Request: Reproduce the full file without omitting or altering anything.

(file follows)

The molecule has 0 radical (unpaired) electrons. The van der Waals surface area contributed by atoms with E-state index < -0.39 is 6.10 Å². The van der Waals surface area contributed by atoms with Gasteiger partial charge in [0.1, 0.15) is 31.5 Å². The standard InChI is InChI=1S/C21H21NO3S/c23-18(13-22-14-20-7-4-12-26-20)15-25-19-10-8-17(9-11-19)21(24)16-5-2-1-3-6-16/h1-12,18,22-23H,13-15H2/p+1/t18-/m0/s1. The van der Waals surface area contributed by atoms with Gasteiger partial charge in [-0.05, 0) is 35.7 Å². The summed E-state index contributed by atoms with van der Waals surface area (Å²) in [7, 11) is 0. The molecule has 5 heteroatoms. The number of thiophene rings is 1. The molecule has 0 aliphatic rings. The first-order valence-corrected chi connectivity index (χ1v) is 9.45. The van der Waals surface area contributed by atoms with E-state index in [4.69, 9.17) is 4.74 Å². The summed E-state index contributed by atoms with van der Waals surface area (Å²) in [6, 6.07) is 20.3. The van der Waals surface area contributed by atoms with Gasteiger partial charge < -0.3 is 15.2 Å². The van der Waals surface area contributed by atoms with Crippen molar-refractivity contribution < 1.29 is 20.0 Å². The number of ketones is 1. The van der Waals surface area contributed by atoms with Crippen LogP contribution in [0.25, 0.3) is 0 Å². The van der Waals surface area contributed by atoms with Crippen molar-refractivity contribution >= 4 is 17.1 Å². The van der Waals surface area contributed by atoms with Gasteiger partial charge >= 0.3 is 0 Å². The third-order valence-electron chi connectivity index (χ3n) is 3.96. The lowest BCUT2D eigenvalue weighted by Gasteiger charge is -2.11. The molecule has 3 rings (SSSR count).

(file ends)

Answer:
The molecule has 0 radical (unpaired) electrons. The van der Waals surface area contributed by atoms with E-state index < -0.39 is 6.10 Å². The van der Waals surface area contributed by atoms with Gasteiger partial charge in [0.1, 0.15) is 31.5 Å². The standard InChI is InChI=1S/C21H21NO3S/c23-18(13-22-14-20-7-4-12-26-20)15-25-19-10-8-17(9-11-19)21(24)16-5-2-1-3-6-16/h1-12,18,22-23H,13-15H2/p+1/t18-/m0/s1. The van der Waals surface area contributed by atoms with Gasteiger partial charge in [-0.05, 0) is 35.7 Å². The summed E-state index contributed by atoms with van der Waals surface area (Å²) in [7, 11) is 0. The molecule has 5 heteroatoms. The number of thiophene rings is 1. The molecule has 0 aliphatic rings. The first-order valence-corrected chi connectivity index (χ1v) is 9.45. The van der Waals surface area contributed by atoms with E-state index in [4.69, 9.17) is 4.74 Å². The summed E-state index contributed by atoms with van der Waals surface area (Å²) in [6, 6.07) is 20.3. The van der Waals surface area contributed by atoms with Gasteiger partial charge < -0.3 is 15.2 Å². The van der Waals surface area contributed by atoms with Crippen molar-refractivity contribution < 1.29 is 20.0 Å². The number of ketones is 1. The van der Waals surface area contributed by atoms with Crippen LogP contribution in [0.25, 0.3) is 0 Å². The van der Waals surface area contributed by atoms with Crippen molar-refractivity contribution >= 4 is 17.1 Å². The van der Waals surface area contributed by atoms with Gasteiger partial charge >= 0.3 is 0 Å². The third-order valence-electron chi connectivity index (χ3n) is 3.96. The lowest BCUT2D eigenvalue weighted by Gasteiger charge is -2.11. The molecule has 3 rings (SSSR count).